Famine, flood, disease -- when the people of other countries suffer a disaster, the world seems to turn its attention to the plight of the children. Homeless, alone, their parents dead, missing or desperate, these children need help. Often, that help will come, in any number of forms from multiple sources. Adoption by individuals and families from other countries may be among them.
Of course, not every intercountry adoption is linked to a natural disaster, but a recent story from The Nation Media Group, an independent African news organization, brought the humanitarian side of international adoptions to mind. The article reported on the scientific and medical communities' efforts to understand the long-term effects, both physical and emotional, of the 2014 Ebola epidemic in West Africa.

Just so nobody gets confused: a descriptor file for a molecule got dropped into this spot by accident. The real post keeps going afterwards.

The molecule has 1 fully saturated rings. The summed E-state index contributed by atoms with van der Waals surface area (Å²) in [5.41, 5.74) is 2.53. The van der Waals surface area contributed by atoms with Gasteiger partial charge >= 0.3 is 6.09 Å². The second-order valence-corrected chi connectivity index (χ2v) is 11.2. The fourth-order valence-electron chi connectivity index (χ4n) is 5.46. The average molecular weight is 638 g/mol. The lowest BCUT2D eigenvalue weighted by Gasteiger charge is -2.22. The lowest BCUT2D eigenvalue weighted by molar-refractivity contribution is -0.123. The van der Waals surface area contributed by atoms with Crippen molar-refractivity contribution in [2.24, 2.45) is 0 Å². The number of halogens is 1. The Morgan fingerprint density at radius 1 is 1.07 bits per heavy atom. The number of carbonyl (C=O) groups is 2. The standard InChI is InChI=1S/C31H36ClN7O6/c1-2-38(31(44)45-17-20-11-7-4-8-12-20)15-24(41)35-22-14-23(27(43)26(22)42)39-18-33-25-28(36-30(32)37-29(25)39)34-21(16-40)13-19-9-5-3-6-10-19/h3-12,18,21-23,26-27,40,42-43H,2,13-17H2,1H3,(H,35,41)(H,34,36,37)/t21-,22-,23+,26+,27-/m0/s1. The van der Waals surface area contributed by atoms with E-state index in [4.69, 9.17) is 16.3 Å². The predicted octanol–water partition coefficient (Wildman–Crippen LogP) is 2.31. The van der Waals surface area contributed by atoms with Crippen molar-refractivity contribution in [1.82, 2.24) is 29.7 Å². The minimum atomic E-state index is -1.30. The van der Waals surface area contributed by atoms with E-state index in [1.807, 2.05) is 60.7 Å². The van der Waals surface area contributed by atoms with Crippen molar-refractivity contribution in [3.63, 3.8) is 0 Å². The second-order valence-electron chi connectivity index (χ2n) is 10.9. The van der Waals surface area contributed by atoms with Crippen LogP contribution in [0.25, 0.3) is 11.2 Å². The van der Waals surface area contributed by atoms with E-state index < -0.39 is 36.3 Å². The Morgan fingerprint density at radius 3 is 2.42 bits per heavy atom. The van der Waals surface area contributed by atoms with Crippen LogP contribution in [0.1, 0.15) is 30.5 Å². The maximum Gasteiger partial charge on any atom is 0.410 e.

Anyone looking into adopting a child from another country should take a minute to learn about the process. Parents who have gone through adoptions here in Minnesota, for example, will quickly find out that there are significant differences between even an interstate and an intercountry adoption. While the laws of both Minnesota and the other state govern an interstate adoption, an intercountry adoption is subject to Minnesota law, federal law and the law of the other country.
The complexity does not stop there. In the United States, an intercountry adoption will follow either the Hague Convention process or the non-Hague Convention (also referred to as "orphan") process. Adoptive parents do not have a choice in the matter. If the child's home country is a party to the Hague Convention, that process applies. If not, the orphan process applies.
In our next post, we will explain the difference.
Source: U.S. Department of State, Bureau of Consular Affairs, "Intercountry Adoption," accessed June 18, 2015